(See also Pituitary Lesions Pituitary Lesions Patients with hypothalamic-pituitary lesions generally present with some combination of Symptoms and signs of a mass lesion: headaches, altered appetite, thirst, visual field defects—particularly... read more .)
Most tumors of the pituitary and suprasellar region are pituitary adenomas. Rarely, pituitary tumors are carcinomas. Meningiomas, craniopharyngiomas, metastases, and dermoid cysts may also develop in the region of the sella turcica.
Adenomas may be secretory or nonsecretory. Secretory adenomas produce pituitary hormones; many secretory adenomas are < 10 mm in size (microadenomas). Secretory adenomas can be classified by histologic staining characteristics (eg, acidophilic, basophilic, chromophobe [nonstaining]). The hormone produced often correlates with these characteristics; eg, acidophilic adenomas overproduce growth hormone, and basophilic adenomas overproduce adrenocorticotropic hormone (ACTH). The hormone most commonly overproduced is prolactin.
Any tumor that grows out of the pituitary can compress optic nerve tracts, including the chiasm. Tumors may also compress or destroy pituitary or hypothalamic tissue, impairing hormone production or secretion.
Symptoms and Signs of Pituitary Tumors
Headache may result from an enlarging pituitary adenoma, even when intracranial pressure is not increased. Visual manifestations such as bitemporal hemianopia, unilateral optic atrophy, and contralateral hemianopia may develop if a tumor compresses optic nerve tracts (see figure Higher visual pathways—lesion sites and corresponding visual field defects Higher visual pathways—lesion sites and corresponding visual field defects ).
Many patients present with an endocrinopathy due to hormone deficiency or excess:
Diabetes insipidus Central Diabetes Insipidus Diabetes insipidus results from a deficiency of vasopressin (antidiuretic hormone [ADH]) due to a hypothalamic-pituitary disorder (central diabetes insipidus) or from resistance of the kidneys... read more if less vasopressin is released because the hypothalamus is compressed
Amenorrhea Amenorrhea Amenorrhea (the absence of menstruation) can be primary or secondary. Primary amenorrhea is failure of menses to occur by age 15 years in patients with normal growth and secondary sexual characteristics... read more and galactorrhea Galactorrhea Galactorrhea is lactation in any men or in women who are not breastfeeding. It is generally due to a prolactin-secreting pituitary adenoma. Diagnosis is by measurement of prolactin levels and... read more in women and, less commonly, erectile dysfunction Erectile Dysfunction Erectile dysfunction is the inability to attain or sustain an erection satisfactory for sexual intercourse. Most erectile dysfunction is related to vascular, neurologic, psychologic, and hormonal... read more and gynecomastia Gynecomastia This photo shows enlarged breast tissue in a male patient. Gynecomastia is hypertrophy of breast glandular tissue in males. It must be differentiated from pseudogynecomastia, which is increased... read more in men if prolactin is overproduced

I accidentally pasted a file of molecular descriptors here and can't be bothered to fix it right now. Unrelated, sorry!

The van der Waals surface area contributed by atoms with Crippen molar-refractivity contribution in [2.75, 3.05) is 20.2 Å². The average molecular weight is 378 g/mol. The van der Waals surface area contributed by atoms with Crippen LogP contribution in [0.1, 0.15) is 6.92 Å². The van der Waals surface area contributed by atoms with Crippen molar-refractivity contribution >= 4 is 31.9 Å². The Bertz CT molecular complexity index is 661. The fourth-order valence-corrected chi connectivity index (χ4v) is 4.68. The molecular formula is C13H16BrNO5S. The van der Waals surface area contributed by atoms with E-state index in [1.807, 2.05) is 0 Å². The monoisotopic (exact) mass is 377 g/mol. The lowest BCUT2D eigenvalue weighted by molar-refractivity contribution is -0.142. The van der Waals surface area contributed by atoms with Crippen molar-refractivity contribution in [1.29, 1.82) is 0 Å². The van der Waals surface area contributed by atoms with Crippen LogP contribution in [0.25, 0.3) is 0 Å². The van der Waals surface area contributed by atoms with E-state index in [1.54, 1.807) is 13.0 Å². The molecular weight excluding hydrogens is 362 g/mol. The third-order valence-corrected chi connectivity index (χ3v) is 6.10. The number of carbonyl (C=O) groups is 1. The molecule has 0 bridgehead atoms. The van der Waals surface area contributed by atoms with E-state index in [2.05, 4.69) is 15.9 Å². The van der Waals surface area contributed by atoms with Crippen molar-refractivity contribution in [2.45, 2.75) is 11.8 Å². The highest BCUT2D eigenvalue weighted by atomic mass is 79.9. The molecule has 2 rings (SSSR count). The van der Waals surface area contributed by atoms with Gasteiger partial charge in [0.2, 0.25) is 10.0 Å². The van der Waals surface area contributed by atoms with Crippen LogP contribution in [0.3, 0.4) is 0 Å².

Gigantism Gigantism and Acromegaly Gigantism and acromegaly are syndromes of excessive secretion of growth hormone (hypersomatotropism) that are nearly always due to a pituitary adenoma. Before closure of the epiphyses, the result... read more before puberty or acromegaly Gigantism and Acromegaly Gigantism and acromegaly are syndromes of excessive secretion of growth hormone (hypersomatotropism) that are nearly always due to a pituitary adenoma. Before closure of the epiphyses, the result... read more after puberty if growth hormone is overproduced
Sometimes pituitary tumors that compress tissue throughout the anterior lobe of the pituitary reduce production of multiple pituitary hormones, causing generalized hypopituitarism Generalized Hypopituitarism Generalized hypopituitarism refers to endocrine deficiency syndromes due to partial or complete loss of anterior lobe pituitary function. Various clinical features occur depending on the specific... read more .
Rarely, hemorrhage into a pituitary tumor causes pituitary apoplexy, with sudden headache, ophthalmoplegia, and visual loss.
Diagnosis of Pituitary Tumors
MRI with 1-mm slices
Pituitary tumors are suspected in patients with unexplained headaches, characteristic visual abnormalities, or endocrinopathies. Neuroimaging with 1-mm thick slices is done. MRI is usually much more sensitive than CT, particularly for microadenomas.
Treatment of Pituitary Tumors
Surgical excision when possible
For endocrinopathies, drug treatment
Endocrinopathies are treated.
Pituitary tumors that produce ACTH, growth hormone, or thyroid-stimulating hormone are surgically excised, usually using a transsphenoidal approach. Sometimes, particularly for surgically inaccessible or multifocal tumors, radiation therapy is required.
Adenomas that produce prolactin are treated with dopaminergic agonists (eg, bromocriptine, pergolide, cabergoline), which lower blood levels and often shrink the tumor. Surgery and radiation therapy are usually unnecessary.
Most pituitary tumors are adenomas, which may be secretory or nonsecretory.
Secretory adenomas may cause diabetes insipidus, galactorrhea, Cushing syndrome, or gigantism or acromegaly.
Any pituitary tumor may compress optic nerve tracts, causing bitemporal hemianopia, unilateral optic atrophy, or contralateral hemianopia, or it may compress pituitary tissue, causing a deficiency of pituitary hormones.
Excise tumors and treat endocrinopathies; adenomas that produce prolactin may require only treatment with dopaminergic agonists.
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